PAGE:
Caren S. Neile, P. D., Florida Atlantic University

“Olga's piece, Nepantla, was at once a moving memoir and a kind of living history lesson. It brought shivers, and of course, belly laughs too, because that is Olga. Olga Loya is a wonderful storyteller. She effortlessly weaves together English and her native Spanish while telling tales that can read a wide range of ages and speakers of both languages.”
Donna M. Berkeley CA

The Aztec Creation, told by Olga Loya; Bethlehem, Indiana

Listen to the beating drums and the sounds of rattles, and hear the stories of the Aztec creation of the world - the sun and moon, death, music, corn, as well as stories of lust, envy and a most incredible birth. [This can be 90 minutes or a shorter program.]


“Gradually the story moved from being just about the gods to being about their interactions with humans - about love and lust and war and peace, about birth and death and regeneration. “Good” and “bad,” “right” and “wrong” became irrelevant. The story was about the inevitable cycles of order and chaos. Through Loya's telling and our listening, we saw the history of the world in great, timeless sweeps, rather than just our own, singular deaths.”
Hope Baugh's Blog

Storytelling in Museums

Olga Loya studies an art show and then performs the stories that compliment some of the art pieces. Story treasure maps are part of the show art piece that goes with the story.

Día de Los Muertos (Day of the Dead)


This show always starts out with the story about the history of the Day of the Dead and always ends with a family story called the Altar. The Altar is a true story about my daughter and I putting up an altar for my mother, who died on the Day of the Dead. It is a story about discovering the power of ceremony, grieving, and joy. The middle of the show is a combination of trickster, love, and ghost stories, showing the sad, scary, funny, and ridiculous side of life and death.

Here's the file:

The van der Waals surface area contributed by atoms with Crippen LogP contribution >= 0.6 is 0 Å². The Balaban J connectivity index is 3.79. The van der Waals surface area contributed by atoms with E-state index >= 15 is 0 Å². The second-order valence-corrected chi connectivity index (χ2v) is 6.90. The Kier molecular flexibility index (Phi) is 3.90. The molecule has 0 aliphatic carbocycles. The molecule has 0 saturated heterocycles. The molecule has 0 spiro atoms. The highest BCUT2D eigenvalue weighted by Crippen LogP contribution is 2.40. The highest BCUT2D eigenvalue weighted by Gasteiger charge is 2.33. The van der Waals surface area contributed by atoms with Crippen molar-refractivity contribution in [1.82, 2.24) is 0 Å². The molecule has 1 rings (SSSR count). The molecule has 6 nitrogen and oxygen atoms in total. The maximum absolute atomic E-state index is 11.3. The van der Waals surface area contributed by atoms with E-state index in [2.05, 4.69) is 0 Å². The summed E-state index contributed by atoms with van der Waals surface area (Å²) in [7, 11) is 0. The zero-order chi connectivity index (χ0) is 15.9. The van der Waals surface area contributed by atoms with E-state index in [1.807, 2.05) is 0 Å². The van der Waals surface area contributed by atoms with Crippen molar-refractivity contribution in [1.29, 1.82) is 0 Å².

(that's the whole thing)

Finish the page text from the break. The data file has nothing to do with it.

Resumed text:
I sometimes install an altar as part of the show with many calacas (skull toys), candles, flowers, photographs, among other articles.

If there is time at the end of the show, I often like to do one or all of the following: (l) Ask the audience if they know of an individual or an animal that has died. Then ask them to tell a fond remembrance of the person or animal to another person in the group. (2) I like to ask everyone to think about three things they would like to have on their alter. The Día de Los Muertos program offers the audience a chance to look at life and death in a more personal way.



“On behalf of El Central Chicano, I would like to thank you for the extraordinary storytelling you shared with us at our Día de Los Muertos celebration. Thank you for sharing your wonderful talents with us.”
Christina Gonzalez, Program Coordinator, El Centro Chicano, Stanford University

“During your storytelling session at our Day of the Dead Ceremony, I carefully observed the faces of the adults and children in the audience. I recognized in their faces that special joy that comes from connecting with one's memories and fantasies.”
Maribel Alvarez, Executive Director, San Jose Center for Latino Arts

Keynote Speeches

Olga Loya combines stories to fit the theme, as well as her life and teaching experience, to share motivational speeches. Some possible themes are:

  • Multiculturalism
  • Diversity and storytelling
  • The oral tradition
  • Storytelling and literacy
  • Storytelling as a healing tool
  • Exploring cultures through storytelling
  • The oral tradition and storytelling
  • Storytelling and abuse
  • Storytelling and bilingualism


“If only we could all have the ability to create the electricity of communication that you possess.”
Pamela Moore, San Jose State University

“Olga Loya's presentation was sensitive to the needs of the audience and appropriate to the focus of the workshop. She wove personal stories into her talk, illustrating the power of the arts in teaching diverse traditions. Her sincerity and skills as a speaker were impressive and empowering.”
Sandra Sterrenberg, Arts-in-Schools Coordinator, Trintity County Office of Education